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To create effective eye flow, line up photos across an invisible horizontal or vertical line. This helps the album-reader's eye move easily across your photos and stories. Some clean and simple designs include using a clustering technique or layout in a "C" or "Z" pattern.
Why does clustering or placing photos and journaling in a "C" or "Z" pattern work? If you think about what pages you like the best when looking at scrapbook albums or even magazines they likely feature layouts that are designed to keep your eye moving from one space to the next, our natural tendency is to travel in a "C" or "Z" pattern across the page. There are four major points to think about when considering how to create layouts that you are going to love looking at over and over.
- The first is that photos in many shapes and clusters scattered randomly make it tough for the eye to focus. This can be distracting rather than pleasing to the eye.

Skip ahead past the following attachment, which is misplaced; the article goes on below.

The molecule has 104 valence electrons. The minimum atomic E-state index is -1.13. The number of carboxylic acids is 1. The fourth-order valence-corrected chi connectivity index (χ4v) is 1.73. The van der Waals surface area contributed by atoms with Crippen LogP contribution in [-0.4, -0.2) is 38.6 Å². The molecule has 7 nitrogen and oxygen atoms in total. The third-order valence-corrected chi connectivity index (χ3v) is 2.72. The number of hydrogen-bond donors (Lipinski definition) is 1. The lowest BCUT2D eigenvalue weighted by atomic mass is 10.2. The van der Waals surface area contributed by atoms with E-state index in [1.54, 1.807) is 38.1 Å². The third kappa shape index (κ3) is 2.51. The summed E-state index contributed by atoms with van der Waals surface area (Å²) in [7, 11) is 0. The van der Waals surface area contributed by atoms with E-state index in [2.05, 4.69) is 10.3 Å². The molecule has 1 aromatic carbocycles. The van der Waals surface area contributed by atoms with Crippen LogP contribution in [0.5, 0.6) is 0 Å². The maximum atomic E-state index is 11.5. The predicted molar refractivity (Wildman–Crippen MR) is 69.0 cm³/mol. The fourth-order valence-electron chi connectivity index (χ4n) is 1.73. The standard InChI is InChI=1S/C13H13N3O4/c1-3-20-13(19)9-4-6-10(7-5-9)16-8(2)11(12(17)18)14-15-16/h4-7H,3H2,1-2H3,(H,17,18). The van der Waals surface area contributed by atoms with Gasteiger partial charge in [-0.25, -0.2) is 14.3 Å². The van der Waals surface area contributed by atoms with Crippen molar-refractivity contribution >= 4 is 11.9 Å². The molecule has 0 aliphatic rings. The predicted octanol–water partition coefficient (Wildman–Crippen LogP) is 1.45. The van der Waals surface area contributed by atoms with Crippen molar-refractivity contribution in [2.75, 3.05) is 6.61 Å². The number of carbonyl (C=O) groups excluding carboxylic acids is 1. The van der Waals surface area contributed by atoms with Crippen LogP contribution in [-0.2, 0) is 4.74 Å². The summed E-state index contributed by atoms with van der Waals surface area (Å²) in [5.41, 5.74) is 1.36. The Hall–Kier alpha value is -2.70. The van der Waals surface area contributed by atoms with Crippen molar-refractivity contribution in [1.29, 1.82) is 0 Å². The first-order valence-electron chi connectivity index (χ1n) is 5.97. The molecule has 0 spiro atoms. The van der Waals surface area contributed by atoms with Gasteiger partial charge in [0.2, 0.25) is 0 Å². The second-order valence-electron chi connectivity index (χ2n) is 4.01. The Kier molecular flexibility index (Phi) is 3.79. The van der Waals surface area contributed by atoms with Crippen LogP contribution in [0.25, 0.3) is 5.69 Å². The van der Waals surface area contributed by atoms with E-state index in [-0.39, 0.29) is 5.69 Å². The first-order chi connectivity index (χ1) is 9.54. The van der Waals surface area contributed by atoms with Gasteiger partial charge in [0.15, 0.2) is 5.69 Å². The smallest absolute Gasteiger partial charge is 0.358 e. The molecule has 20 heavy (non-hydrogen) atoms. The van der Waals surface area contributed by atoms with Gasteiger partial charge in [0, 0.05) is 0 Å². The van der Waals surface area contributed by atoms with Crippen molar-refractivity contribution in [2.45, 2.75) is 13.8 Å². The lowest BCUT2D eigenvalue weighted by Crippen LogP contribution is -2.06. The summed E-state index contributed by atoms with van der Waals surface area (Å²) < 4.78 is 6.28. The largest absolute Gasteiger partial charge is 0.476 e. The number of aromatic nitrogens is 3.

- The eye prefers to follow a "C" or "Z" pattern rather than aimlessly wandering across a page with photos that appear to float. Group your photos together, leaving a small space between them to create flow.
- Clustering allows for spaces to tell a story to your family and friends in concentrated areas on the page, rather than making a few comments here and there.
- Grouping your photos in a planned way puts a priority on your photos and stories. Paper colors and enhancements become secondary. If you pick out your page enhancements without considering your photos and space for journaling, the page may end up looking too busy for the eye.
Interesting research contradicting the Z-line theory:
Other eye-flow theories:
DTP Further reading: